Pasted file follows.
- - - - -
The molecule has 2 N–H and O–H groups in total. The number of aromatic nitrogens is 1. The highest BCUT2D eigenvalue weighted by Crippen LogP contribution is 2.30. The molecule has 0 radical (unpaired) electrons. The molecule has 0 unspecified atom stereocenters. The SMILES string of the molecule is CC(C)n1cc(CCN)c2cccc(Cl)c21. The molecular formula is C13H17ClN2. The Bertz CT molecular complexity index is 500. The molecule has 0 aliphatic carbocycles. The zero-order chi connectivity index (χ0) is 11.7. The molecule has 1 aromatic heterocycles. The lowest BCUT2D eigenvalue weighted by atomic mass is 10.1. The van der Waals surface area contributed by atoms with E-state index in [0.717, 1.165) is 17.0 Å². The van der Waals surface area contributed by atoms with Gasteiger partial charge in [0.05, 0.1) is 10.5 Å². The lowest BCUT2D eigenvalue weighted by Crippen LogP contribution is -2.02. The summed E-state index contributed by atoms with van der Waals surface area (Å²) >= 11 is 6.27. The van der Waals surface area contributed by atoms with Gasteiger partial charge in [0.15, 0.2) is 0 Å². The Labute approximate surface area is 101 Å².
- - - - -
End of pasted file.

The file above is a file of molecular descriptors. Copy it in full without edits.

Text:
The molecule has 2 N–H and O–H groups in total. The number of aromatic nitrogens is 1. The highest BCUT2D eigenvalue weighted by Crippen LogP contribution is 2.30. The molecule has 0 radical (unpaired) electrons. The molecule has 0 unspecified atom stereocenters. The SMILES string of the molecule is CC(C)n1cc(CCN)c2cccc(Cl)c21. The molecular formula is C13H17ClN2. The Bertz CT molecular complexity index is 500. The molecule has 0 aliphatic carbocycles. The zero-order chi connectivity index (χ0) is 11.7. The molecule has 1 aromatic heterocycles. The lowest BCUT2D eigenvalue weighted by atomic mass is 10.1. The van der Waals surface area contributed by atoms with E-state index in [0.717, 1.165) is 17.0 Å². The van der Waals surface area contributed by atoms with Gasteiger partial charge in [0.05, 0.1) is 10.5 Å². The lowest BCUT2D eigenvalue weighted by Crippen LogP contribution is -2.02. The summed E-state index contributed by atoms with van der Waals surface area (Å²) >= 11 is 6.27. The van der Waals surface area contributed by atoms with Gasteiger partial charge in [0.15, 0.2) is 0 Å². The Labute approximate surface area is 101 Å².